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More Koreans Pawning Wedding Rings to Survive

Posted January. 14, 2009 08:06,   


The severe economic slowdown has led to more Koreans pawning their wedding rings on the market.

A 50-something woman brought a cat’s eye ring of seven carats to a free jewelry appraisal event. She said, "Since I don’t have enough money to open a Korean restaurant, I`ve brought this gem left by my mother-in-law.”

Dax Diamond said the number of consumers asking about pawning their jewelry has almost doubled this year. In the belief that more consumers will pawn their gems, the jewelry shop plans to ask jewelry experts to appraise the value of gems and put them up for auction.

Consumers are selling gold products such as rings given to children on their first birthday and gold bars as well as diamonds.

One jeweler in central Seoul said, “Recently, the number of consumers wishing to pawn their gold has exceeded that of those seeking to buy new jewelry on the jewelry street in Jongno (downtown Seoul). The price of pure gold has doubled from two or three years ago. Many people with pure gold want to sell it for profit.”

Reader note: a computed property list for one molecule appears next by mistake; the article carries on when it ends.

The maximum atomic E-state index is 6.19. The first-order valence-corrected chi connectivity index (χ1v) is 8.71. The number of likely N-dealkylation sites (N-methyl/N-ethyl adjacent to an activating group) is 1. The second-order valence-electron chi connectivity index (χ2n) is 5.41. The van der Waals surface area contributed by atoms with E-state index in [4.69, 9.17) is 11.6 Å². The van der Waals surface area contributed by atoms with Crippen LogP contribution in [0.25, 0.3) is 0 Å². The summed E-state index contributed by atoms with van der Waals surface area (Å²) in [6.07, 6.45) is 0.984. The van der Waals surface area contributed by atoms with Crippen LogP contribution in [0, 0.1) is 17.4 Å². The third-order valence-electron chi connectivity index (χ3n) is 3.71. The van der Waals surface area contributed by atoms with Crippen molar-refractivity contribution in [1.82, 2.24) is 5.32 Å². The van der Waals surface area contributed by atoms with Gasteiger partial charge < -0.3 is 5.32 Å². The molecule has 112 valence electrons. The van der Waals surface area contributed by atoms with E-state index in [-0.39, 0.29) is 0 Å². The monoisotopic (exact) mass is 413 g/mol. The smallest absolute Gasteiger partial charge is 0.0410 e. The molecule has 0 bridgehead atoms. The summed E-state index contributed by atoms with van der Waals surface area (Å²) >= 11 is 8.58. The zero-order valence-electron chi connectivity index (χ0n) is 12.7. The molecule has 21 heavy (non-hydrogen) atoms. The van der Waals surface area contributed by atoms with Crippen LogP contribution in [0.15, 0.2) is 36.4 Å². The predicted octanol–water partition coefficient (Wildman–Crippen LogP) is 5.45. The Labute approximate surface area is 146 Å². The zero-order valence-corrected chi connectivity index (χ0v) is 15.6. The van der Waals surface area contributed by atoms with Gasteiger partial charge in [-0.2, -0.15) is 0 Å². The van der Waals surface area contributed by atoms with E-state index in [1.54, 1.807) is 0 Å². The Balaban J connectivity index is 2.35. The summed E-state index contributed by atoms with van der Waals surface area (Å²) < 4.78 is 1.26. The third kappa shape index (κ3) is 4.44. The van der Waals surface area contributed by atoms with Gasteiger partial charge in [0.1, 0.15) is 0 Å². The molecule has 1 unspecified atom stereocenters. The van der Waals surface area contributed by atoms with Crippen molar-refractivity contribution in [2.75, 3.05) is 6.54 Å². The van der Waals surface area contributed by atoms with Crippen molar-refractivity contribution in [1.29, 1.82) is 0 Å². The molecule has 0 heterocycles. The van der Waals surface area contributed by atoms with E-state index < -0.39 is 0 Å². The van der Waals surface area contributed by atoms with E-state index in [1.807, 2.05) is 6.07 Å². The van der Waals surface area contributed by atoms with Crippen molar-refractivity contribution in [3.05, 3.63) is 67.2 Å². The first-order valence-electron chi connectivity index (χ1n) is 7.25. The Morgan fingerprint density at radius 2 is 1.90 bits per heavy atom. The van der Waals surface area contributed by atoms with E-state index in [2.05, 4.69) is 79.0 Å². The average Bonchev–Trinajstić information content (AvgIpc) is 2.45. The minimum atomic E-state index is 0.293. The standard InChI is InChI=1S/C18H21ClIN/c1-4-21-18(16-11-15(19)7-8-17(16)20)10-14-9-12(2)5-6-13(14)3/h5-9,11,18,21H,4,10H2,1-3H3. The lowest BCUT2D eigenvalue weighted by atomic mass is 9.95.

Eom Gil-cheong, a business professor at Kyonggi University in Seoul, said, “As economic conditions worsen, more and more consumers want to sell idle properties including jewels.”

The economic difficulty has helped change Korea’s wedding culture. Until recently, many bridegrooms gave their brides three or four sets of jewels consisting of rings, earrings and necklaces made of diamonds, pearls and other jewels. Now, more couples are exchanging wedding rings only.

A staff member at a jewelry shop in central Seoul said, “Many couples used to choose 0.5 or 0.7 carat rings, but many now buy 0.3 carat rings. Worse, most couples do not exchange expensive watches any more. No one buys trinket or silver spoons.”

A bride-to-be at a jewelry shop in Seoul`s Jongno district said, “My fiancé has lost a lot of money due to his failed stock investment. Since we have little money, we’ll exchange only 0.3 carat rings.”

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